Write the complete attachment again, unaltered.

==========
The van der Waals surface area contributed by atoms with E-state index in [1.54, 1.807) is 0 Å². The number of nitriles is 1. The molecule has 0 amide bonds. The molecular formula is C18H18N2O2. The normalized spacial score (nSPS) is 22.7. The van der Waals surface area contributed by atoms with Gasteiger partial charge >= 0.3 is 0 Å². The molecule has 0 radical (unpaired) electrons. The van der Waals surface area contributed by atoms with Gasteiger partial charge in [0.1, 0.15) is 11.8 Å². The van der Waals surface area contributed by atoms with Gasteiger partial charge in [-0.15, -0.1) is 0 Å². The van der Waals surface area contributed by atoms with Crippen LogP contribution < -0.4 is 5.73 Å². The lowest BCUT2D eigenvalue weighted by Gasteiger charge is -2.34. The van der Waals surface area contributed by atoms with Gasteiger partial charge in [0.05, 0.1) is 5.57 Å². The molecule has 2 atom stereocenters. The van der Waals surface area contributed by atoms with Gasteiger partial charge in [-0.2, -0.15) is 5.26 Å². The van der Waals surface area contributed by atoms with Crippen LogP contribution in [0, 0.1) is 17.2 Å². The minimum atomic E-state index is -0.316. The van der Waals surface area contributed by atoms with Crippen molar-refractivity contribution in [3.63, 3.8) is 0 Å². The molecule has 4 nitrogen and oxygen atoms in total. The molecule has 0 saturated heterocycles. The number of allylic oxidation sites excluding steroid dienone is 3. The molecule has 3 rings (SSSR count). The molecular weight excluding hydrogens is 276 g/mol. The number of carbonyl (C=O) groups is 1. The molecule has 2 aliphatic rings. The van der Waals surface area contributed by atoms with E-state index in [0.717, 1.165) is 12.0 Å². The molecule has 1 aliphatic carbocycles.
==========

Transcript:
The van der Waals surface area contributed by atoms with E-state index in [1.54, 1.807) is 0 Å². The number of nitriles is 1. The molecule has 0 amide bonds. The molecular formula is C18H18N2O2. The normalized spacial score (nSPS) is 22.7. The van der Waals surface area contributed by atoms with Gasteiger partial charge >= 0.3 is 0 Å². The molecule has 0 radical (unpaired) electrons. The van der Waals surface area contributed by atoms with Gasteiger partial charge in [0.1, 0.15) is 11.8 Å². The van der Waals surface area contributed by atoms with Gasteiger partial charge in [-0.15, -0.1) is 0 Å². The van der Waals surface area contributed by atoms with Crippen LogP contribution < -0.4 is 5.73 Å². The lowest BCUT2D eigenvalue weighted by Gasteiger charge is -2.34. The van der Waals surface area contributed by atoms with Gasteiger partial charge in [0.05, 0.1) is 5.57 Å². The molecule has 2 atom stereocenters. The van der Waals surface area contributed by atoms with Gasteiger partial charge in [-0.2, -0.15) is 5.26 Å². The van der Waals surface area contributed by atoms with Crippen LogP contribution in [0, 0.1) is 17.2 Å². The minimum atomic E-state index is -0.316. The van der Waals surface area contributed by atoms with Crippen molar-refractivity contribution in [3.63, 3.8) is 0 Å². The molecule has 4 nitrogen and oxygen atoms in total. The molecule has 0 saturated heterocycles. The number of allylic oxidation sites excluding steroid dienone is 3. The molecule has 3 rings (SSSR count). The molecular weight excluding hydrogens is 276 g/mol. The number of carbonyl (C=O) groups is 1. The molecule has 2 aliphatic rings. The van der Waals surface area contributed by atoms with E-state index in [0.717, 1.165) is 12.0 Å². The molecule has 1 aliphatic carbocycles.